Uniform Crime Reports County Data

This collection consists of four county-level data files. The first three provide arrests for Part I offenses (murder, rape, robbery, assault, burglary, larceny, auto theft, and arson) and for Part II offenses (forgery, fraud, embezzlement, vandalism, weapons violations, sex offenses, drug and alcohol abuse violations, gambling, vagrancy, curfew violations, and runaways). The fourth file provides reported offenses (as opposed to arrests) for Part I crimes only. Two county population variables are included : one for total county population and the other for counties reporting six months or more of data.

Data collected by the United States Department of Justice - Federal Bureau of Investigation. The data used in this presentation were obtained via anonymous ftp from the National Archive of Criminal Justice Data.

Other crime data is available in spreadsheet and interactive format from the Bureau of Justice Statistics, including state-level data.

Available Reports:

Data last updated September 2004


The population estimates provided in these files should not be treated as an absolute population count. These data are built from agency-level records which are combined to form county estimates. Because not all agencies report data, the population represented by a non-reporting agency is not available for aggregation into the county population total. County population figures may vary between the arrests and crimes files in a given year as well. This is due to differences in the completeness of the reporting of arrests and crimes.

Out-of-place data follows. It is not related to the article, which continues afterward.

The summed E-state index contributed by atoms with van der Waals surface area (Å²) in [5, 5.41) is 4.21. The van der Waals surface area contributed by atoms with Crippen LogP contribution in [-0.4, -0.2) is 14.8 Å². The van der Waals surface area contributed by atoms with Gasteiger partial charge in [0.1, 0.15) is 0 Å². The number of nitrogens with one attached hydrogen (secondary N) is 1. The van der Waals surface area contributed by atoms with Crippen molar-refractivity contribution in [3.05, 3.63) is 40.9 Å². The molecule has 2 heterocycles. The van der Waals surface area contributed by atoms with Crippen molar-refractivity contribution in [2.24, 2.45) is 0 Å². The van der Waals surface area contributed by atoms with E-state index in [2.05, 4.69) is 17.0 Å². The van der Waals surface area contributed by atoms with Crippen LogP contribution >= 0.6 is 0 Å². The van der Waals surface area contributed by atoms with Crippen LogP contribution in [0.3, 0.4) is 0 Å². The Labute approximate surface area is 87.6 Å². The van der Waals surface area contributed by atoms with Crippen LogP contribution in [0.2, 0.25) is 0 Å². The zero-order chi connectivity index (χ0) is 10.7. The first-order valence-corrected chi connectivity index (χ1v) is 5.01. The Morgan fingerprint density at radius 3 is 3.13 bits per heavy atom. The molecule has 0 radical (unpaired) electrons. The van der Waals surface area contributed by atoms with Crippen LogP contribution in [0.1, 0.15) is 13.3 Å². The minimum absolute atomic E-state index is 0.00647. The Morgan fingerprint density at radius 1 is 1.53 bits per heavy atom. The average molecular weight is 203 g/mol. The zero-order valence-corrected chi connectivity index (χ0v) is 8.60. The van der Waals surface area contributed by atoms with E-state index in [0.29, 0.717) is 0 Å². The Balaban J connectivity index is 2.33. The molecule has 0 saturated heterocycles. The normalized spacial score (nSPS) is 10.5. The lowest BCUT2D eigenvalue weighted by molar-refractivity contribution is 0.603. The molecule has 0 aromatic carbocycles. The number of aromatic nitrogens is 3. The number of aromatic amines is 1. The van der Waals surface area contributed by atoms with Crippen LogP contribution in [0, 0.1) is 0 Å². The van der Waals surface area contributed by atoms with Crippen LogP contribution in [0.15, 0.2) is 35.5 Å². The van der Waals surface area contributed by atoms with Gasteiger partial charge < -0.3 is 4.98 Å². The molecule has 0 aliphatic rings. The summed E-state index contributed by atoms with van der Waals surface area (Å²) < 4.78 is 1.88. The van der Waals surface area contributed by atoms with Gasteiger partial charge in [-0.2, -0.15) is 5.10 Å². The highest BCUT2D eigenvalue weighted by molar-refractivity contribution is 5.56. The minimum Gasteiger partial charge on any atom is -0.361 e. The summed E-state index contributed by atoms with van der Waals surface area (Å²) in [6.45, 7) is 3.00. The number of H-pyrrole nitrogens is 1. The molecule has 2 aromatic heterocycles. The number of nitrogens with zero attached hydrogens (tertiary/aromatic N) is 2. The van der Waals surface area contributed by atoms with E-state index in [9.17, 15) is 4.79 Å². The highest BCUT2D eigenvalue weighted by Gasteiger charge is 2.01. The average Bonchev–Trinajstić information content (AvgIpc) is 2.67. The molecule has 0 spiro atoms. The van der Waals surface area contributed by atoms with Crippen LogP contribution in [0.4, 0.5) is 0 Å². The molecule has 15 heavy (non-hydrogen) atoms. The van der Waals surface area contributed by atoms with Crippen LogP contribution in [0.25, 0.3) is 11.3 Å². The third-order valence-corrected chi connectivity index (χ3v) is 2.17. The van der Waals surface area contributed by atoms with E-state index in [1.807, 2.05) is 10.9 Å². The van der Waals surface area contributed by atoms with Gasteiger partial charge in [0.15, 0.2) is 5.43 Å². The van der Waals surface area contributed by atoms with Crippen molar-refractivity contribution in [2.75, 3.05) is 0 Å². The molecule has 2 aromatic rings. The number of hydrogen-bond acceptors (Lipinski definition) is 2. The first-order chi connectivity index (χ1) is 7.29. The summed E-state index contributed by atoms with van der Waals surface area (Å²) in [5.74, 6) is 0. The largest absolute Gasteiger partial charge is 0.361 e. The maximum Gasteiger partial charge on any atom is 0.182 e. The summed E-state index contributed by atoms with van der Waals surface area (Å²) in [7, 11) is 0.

Two major changes to the UCR county-level files were implemented with the 1994 release data. A new imputation algorithm to adjust for incomplete reporting by individual law enforcement jurisdictions has been adopted. Also, a new Coverage Indicator has been created to provide users with a diagnostic measure of aggregated data quality in a particular county. These developments are described in greater detail below. The changes have been instituted in response to comments from a number of users and after almost a year of discussions by UCR file users, the Uniform Crime Reports Unit of the Federal Bureau of Investigation, the Bureau of Justice Statistics, and the Inter-university Consortium for Political and Social Research. These changes will result in a break in series from previous UCR county-level files. Consequently data from earlier year files should not be compared to data from 1994 and subsequent years because changes in procedures used to adjust for incomplete reporting at the ORI or jurisdiction level may be expected to have an impact on aggregates for counties in which some ORIs have not reported for all 12 months. However, the new adjustment procedures should result in county-level data that are less sensitive to changes between years in the extent of reporting by ORIs within a county and consequently data from 1994 forward should be more useful for longitudinal analysis.

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